Our review paper titled“Prospects and Challenges of Volatile Organic Compound Sensors in Human Healthcare” is published in the ACS Sensors journal.
The chemical signatures of volatile organic compounds (VOCs) in humans can be utilized for point-of-care (POC) diagnosis. Apart from toxic exposure studies, VOCs generated in humans can provide insights into one’s healthy and diseased metabolic states, acting as a biomarker for identifying numerous diseases noninvasively. VOC sensors and the technology of e-nose have received significant attention for continuous and selective monitoring of various physiological and pathophysiological conditions of an individual. Noninvasive detection of VOCs is achieved from biomatrices of breath, sweat and saliva. Among these, detection from sweat and saliva can be continuous in realtime. The sensing approaches include optical, chemiresistive and electrochemical techniques. This article provides an overview of such techniques. These, however, have limitations of reliability, precision, selectivity, and stability in continuous monitoring. Such limitations are due to lack of sensor stability and complexity of samples in a multivariate environment, which can lead to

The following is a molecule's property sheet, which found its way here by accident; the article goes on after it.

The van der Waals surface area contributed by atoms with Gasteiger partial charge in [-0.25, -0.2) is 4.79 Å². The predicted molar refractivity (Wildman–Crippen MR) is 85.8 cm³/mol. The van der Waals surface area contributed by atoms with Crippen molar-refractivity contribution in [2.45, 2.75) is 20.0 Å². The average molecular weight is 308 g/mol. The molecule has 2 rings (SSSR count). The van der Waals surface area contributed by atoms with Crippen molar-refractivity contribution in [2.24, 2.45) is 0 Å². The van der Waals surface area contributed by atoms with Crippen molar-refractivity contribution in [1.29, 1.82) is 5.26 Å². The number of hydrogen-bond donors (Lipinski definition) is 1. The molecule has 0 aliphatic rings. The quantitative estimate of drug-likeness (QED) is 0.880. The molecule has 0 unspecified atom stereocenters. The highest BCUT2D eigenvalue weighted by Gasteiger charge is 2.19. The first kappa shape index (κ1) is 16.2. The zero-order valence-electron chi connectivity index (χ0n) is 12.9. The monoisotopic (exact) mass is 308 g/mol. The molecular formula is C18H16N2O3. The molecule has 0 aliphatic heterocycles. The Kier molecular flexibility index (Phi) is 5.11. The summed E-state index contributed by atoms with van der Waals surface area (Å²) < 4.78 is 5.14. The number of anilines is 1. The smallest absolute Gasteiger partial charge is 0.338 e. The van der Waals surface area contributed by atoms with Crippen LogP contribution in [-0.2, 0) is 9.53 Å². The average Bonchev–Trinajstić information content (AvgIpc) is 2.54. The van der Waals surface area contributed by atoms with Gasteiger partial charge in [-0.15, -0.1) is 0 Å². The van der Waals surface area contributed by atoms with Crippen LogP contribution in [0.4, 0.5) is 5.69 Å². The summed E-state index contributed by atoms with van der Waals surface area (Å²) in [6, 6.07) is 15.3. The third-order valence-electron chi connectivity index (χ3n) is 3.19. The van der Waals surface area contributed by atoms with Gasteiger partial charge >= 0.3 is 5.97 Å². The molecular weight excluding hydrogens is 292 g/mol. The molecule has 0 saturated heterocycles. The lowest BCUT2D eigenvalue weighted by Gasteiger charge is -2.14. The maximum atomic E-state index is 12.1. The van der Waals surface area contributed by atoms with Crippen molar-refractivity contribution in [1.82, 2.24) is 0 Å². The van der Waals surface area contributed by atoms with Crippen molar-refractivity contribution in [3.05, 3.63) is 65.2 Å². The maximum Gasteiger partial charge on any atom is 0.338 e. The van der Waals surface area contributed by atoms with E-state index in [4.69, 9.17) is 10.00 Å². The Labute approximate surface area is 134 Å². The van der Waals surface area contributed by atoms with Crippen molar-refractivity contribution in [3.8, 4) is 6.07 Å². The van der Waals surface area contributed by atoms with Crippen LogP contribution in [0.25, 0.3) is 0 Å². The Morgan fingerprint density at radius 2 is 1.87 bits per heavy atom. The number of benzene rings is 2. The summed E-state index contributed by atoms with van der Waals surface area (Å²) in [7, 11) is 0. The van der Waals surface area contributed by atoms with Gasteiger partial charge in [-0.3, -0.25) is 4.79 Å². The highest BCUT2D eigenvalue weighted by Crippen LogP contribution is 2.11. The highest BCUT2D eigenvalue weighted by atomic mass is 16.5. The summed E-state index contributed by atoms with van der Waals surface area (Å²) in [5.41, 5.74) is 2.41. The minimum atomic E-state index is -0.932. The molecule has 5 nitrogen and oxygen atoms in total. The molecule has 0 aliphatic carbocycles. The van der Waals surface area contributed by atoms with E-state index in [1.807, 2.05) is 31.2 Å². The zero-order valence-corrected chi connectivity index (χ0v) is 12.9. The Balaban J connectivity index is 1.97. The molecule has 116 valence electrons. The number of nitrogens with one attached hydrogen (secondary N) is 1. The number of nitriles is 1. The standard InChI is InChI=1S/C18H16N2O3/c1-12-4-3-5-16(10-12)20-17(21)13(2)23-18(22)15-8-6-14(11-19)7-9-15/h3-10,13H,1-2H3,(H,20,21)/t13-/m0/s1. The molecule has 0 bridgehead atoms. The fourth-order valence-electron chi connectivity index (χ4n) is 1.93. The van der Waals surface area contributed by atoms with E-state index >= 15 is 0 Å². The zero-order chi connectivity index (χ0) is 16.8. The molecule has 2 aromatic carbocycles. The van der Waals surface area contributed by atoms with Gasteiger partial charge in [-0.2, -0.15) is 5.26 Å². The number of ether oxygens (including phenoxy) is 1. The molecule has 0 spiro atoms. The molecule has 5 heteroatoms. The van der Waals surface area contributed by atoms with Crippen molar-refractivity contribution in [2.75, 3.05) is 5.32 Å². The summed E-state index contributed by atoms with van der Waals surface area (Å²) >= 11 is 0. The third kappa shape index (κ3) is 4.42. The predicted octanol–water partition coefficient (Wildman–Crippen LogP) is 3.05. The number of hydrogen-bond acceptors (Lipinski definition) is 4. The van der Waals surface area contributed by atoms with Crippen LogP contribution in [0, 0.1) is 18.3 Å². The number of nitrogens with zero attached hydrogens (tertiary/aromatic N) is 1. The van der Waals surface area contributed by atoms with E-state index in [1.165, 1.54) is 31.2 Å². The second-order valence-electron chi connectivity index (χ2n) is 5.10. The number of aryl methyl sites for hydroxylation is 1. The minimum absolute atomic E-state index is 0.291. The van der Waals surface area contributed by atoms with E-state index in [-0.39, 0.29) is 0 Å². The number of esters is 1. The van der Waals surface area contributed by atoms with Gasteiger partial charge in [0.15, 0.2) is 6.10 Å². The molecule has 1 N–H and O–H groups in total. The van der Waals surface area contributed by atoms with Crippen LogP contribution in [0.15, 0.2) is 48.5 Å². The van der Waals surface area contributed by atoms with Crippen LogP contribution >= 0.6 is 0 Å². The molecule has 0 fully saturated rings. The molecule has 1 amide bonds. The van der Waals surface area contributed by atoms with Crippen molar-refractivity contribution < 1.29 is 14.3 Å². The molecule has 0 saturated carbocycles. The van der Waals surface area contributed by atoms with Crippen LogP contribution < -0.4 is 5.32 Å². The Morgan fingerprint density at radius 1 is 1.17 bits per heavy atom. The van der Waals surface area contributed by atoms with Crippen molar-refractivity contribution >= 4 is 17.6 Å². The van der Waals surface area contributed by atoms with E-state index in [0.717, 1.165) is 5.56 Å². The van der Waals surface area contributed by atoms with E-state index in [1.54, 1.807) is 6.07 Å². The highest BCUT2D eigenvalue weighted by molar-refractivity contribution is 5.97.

false readings. To overcome selectivity barriers, sensor arrays enabling multimodal sensing, have been used with pattern recognition techniques. Stability and precision issues have been addressed through advancements in nanotechnology. The use of various forms of nanomaterial not only enhance sensing performance, but also plays a major role in detection on a miniaturized scale. The rapid growth in medical Internet of Things (IoT) and artificial intelligence paves a pathway for improvements in human theranostics.
Congratulations to Fahmida and all our collaborators!